(Source: City of Dallas)

Dallas, Houston face home buying pressures

Dallas is among the top U.S. housing markets the BH&J Index by Florida Atlantic University and Florida International University says is experiencing significant downward pressure on the demand for home ownership.

The index said that 19 of the 23 markets it studied are dealing with market pressure that is discouraging homeownership. Dallas and Houston are two of those 23 markets, and scored .98 and .72, respectively.

“While the BH&J Index measures the tradeoff between buying and renting in terms of wealth creation, it also serves as a sensor embedded in 23 of the nation’s housing markets measuring pressure on the demand for homeownership,” said Ken H. Johnson, Ph.D., a real estate economist who co-created the index.

An index score approaching 1 indicates significant downward pressure. A score nearer to zero indicates neutral pressure, and negative scores denote upward pressure on demand.

(Source: Florida Atlantic University College of Business)

Opendoor Announces New Business Metrics, Additional Funding

Last week, Opendoor announced that after a year of rapid growth, it has raised $300 million on a valuation of $3.8 billion.

That additional follow-on equity financing will be used to continue to fuel growth, build new products, and integrate services, a company spokesperson told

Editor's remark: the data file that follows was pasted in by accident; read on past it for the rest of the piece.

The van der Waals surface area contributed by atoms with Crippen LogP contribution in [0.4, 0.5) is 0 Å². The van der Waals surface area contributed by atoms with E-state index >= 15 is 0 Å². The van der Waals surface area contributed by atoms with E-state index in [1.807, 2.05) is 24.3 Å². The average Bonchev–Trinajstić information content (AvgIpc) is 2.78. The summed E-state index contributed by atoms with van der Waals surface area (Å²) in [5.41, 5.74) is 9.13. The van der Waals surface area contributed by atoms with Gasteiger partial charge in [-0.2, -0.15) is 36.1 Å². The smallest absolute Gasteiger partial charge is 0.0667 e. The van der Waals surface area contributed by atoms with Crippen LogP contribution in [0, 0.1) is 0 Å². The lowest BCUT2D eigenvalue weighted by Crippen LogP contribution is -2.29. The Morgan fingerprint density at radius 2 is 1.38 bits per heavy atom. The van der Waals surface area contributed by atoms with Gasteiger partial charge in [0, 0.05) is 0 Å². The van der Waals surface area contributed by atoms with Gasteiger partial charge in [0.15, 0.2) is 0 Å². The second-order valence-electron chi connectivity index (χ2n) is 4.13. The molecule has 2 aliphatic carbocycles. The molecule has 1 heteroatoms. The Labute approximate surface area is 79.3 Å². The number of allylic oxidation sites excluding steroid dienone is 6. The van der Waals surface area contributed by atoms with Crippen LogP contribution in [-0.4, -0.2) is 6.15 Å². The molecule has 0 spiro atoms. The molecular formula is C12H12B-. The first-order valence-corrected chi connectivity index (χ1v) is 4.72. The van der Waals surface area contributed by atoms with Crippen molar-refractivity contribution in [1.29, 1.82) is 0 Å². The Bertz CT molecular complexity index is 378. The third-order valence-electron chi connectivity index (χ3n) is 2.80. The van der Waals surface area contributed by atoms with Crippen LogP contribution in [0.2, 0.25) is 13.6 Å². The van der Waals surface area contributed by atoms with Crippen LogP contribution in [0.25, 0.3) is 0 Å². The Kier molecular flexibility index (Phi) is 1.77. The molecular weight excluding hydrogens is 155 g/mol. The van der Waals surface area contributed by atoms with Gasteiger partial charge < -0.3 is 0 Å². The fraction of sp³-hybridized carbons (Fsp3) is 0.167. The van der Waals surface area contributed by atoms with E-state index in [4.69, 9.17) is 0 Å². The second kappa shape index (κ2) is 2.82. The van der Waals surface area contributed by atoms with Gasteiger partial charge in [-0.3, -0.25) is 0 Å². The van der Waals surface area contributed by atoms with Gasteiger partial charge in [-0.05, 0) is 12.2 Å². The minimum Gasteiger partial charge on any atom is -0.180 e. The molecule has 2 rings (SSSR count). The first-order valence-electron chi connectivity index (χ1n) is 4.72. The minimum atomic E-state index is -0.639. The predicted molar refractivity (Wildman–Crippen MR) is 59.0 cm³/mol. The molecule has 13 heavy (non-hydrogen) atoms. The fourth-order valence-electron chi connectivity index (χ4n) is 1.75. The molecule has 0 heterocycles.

On a national level, Opendoor is now buying and selling nearly 3,000 homes a month, with more than 36,000 customers to date in 23 markets.

In North Texas, the company has been operating since February 2015, and has worked with more than 9,100 buyers and sellers since their Dallas-Fort Worth launch, and currently have nearly 250 Opendoor homes on the market.

“We’re hiring for 25 open positions and expect to use the additional financing to continue to expand our local team,” the spokesperson said.

This new round of financing comes from investors like General Atlantic, Hawk Equity, SoftBank Vision Fund, Access Technology Ventures, Lennar Corporation, Fifth Wall Ventures, SV Angel, Norwest Venture Partners, NEA, GGV Capital, Khosla Ventures, and GV along with other strategic investors.  


Bethany Erickson

Bethany Erickson lives in a 1961 Fox and Jacobs home with her husband, a second-grader, and Conrad Bain the dog. If she won the lottery, she'd by an E. Faye Jones home. She's taken home a few awards for her writing, including a Gold award for Best Series at the 2018 National Association of Real Estate Editors journalism awards, a 2018 Hugh Aynesworth Award for Editorial Opinion from the Dallas Press Club, and a 2019 award from NAREE for a piece linking Medicaid expansion with housing insecurity. She is a member of the Online News Association, the Education Writers Association, the International Academy of Digital Arts and Sciences, and the Society of Professional Journalists. She doesn't like lima beans or the word moist.